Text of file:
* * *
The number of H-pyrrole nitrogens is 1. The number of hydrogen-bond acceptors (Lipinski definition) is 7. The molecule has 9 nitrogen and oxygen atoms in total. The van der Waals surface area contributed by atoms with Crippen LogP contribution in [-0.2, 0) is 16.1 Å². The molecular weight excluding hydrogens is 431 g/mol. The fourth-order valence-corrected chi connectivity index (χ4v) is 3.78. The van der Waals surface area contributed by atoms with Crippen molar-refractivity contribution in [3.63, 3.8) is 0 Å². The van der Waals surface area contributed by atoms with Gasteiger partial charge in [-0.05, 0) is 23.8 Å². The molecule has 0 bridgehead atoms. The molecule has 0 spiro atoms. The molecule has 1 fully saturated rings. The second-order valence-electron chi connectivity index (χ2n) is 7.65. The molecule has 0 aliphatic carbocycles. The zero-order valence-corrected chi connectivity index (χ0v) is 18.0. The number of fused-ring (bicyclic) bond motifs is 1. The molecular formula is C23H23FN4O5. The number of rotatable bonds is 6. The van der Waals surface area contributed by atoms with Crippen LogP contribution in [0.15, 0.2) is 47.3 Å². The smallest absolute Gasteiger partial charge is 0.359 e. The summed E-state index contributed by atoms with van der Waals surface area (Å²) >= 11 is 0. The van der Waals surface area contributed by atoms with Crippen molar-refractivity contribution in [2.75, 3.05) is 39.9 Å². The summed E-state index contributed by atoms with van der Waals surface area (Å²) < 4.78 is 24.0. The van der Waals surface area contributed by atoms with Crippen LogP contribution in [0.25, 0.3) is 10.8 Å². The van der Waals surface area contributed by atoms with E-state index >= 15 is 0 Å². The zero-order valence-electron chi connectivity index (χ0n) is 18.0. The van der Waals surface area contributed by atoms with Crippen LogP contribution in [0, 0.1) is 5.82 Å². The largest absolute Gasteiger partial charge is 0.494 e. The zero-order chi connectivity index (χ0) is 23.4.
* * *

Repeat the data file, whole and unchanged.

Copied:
The number of H-pyrrole nitrogens is 1. The number of hydrogen-bond acceptors (Lipinski definition) is 7. The molecule has 9 nitrogen and oxygen atoms in total. The van der Waals surface area contributed by atoms with Crippen LogP contribution in [-0.2, 0) is 16.1 Å². The molecular weight excluding hydrogens is 431 g/mol. The fourth-order valence-corrected chi connectivity index (χ4v) is 3.78. The van der Waals surface area contributed by atoms with Crippen molar-refractivity contribution in [3.63, 3.8) is 0 Å². The van der Waals surface area contributed by atoms with Gasteiger partial charge in [-0.05, 0) is 23.8 Å². The molecule has 0 bridgehead atoms. The molecule has 0 spiro atoms. The molecule has 1 fully saturated rings. The second-order valence-electron chi connectivity index (χ2n) is 7.65. The molecule has 0 aliphatic carbocycles. The zero-order valence-corrected chi connectivity index (χ0v) is 18.0. The number of fused-ring (bicyclic) bond motifs is 1. The molecular formula is C23H23FN4O5. The number of rotatable bonds is 6. The van der Waals surface area contributed by atoms with Crippen LogP contribution in [0.15, 0.2) is 47.3 Å². The smallest absolute Gasteiger partial charge is 0.359 e. The summed E-state index contributed by atoms with van der Waals surface area (Å²) >= 11 is 0. The van der Waals surface area contributed by atoms with Crippen molar-refractivity contribution in [2.75, 3.05) is 39.9 Å². The summed E-state index contributed by atoms with van der Waals surface area (Å²) < 4.78 is 24.0. The van der Waals surface area contributed by atoms with Crippen LogP contribution in [0.25, 0.3) is 10.8 Å². The van der Waals surface area contributed by atoms with E-state index >= 15 is 0 Å². The zero-order valence-electron chi connectivity index (χ0n) is 18.0. The van der Waals surface area contributed by atoms with Crippen LogP contribution in [0, 0.1) is 5.82 Å². The largest absolute Gasteiger partial charge is 0.494 e. The zero-order chi connectivity index (χ0) is 23.4.